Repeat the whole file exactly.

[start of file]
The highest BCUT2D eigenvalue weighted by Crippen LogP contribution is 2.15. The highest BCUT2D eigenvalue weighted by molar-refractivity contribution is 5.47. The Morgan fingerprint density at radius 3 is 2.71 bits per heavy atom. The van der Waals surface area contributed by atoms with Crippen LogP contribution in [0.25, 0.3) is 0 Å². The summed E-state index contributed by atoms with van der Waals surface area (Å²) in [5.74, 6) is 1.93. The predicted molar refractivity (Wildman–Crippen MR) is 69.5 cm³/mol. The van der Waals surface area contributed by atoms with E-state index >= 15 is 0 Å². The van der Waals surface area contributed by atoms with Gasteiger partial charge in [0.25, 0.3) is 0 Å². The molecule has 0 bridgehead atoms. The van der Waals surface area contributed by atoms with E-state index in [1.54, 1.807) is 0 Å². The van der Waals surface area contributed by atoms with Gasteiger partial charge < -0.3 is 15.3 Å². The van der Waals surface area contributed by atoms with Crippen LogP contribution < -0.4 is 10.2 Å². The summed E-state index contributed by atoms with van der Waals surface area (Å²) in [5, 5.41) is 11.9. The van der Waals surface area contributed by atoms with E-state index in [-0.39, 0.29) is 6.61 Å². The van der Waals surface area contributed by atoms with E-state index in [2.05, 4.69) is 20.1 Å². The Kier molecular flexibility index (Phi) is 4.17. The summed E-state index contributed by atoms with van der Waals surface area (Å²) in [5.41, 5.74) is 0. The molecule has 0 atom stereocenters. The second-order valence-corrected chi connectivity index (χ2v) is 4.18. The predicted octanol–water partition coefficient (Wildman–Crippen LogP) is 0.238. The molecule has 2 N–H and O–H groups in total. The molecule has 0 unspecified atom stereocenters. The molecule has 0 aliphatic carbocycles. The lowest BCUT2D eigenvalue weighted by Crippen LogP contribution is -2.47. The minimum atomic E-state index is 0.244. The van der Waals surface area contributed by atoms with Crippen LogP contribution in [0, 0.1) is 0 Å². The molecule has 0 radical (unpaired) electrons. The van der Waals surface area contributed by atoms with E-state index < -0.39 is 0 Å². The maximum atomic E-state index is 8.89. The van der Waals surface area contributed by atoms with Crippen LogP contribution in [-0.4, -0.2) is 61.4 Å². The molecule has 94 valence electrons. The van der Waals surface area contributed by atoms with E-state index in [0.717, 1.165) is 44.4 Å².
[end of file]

The highest BCUT2D eigenvalue weighted by Crippen LogP contribution is 2.15. The highest BCUT2D eigenvalue weighted by molar-refractivity contribution is 5.47. The Morgan fingerprint density at radius 3 is 2.71 bits per heavy atom. The van der Waals surface area contributed by atoms with Crippen LogP contribution in [0.25, 0.3) is 0 Å². The summed E-state index contributed by atoms with van der Waals surface area (Å²) in [5.74, 6) is 1.93. The predicted molar refractivity (Wildman–Crippen MR) is 69.5 cm³/mol. The van der Waals surface area contributed by atoms with E-state index >= 15 is 0 Å². The van der Waals surface area contributed by atoms with Gasteiger partial charge in [0.25, 0.3) is 0 Å². The molecule has 0 bridgehead atoms. The van der Waals surface area contributed by atoms with E-state index in [1.54, 1.807) is 0 Å². The van der Waals surface area contributed by atoms with Gasteiger partial charge < -0.3 is 15.3 Å². The van der Waals surface area contributed by atoms with Crippen LogP contribution < -0.4 is 10.2 Å². The summed E-state index contributed by atoms with van der Waals surface area (Å²) in [5, 5.41) is 11.9. The van der Waals surface area contributed by atoms with E-state index in [-0.39, 0.29) is 6.61 Å². The van der Waals surface area contributed by atoms with E-state index in [2.05, 4.69) is 20.1 Å². The Kier molecular flexibility index (Phi) is 4.17. The summed E-state index contributed by atoms with van der Waals surface area (Å²) in [5.41, 5.74) is 0. The molecule has 0 atom stereocenters. The second-order valence-corrected chi connectivity index (χ2v) is 4.18. The predicted octanol–water partition coefficient (Wildman–Crippen LogP) is 0.238. The molecule has 2 N–H and O–H groups in total. The molecule has 0 unspecified atom stereocenters. The molecule has 0 aliphatic carbocycles. The lowest BCUT2D eigenvalue weighted by Crippen LogP contribution is -2.47. The minimum atomic E-state index is 0.244. The van der Waals surface area contributed by atoms with Crippen LogP contribution in [0, 0.1) is 0 Å². The molecule has 0 radical (unpaired) electrons. The van der Waals surface area contributed by atoms with E-state index < -0.39 is 0 Å². The maximum atomic E-state index is 8.89. The van der Waals surface area contributed by atoms with Crippen LogP contribution in [-0.4, -0.2) is 61.4 Å². The molecule has 94 valence electrons. The van der Waals surface area contributed by atoms with E-state index in [0.717, 1.165) is 44.4 Å².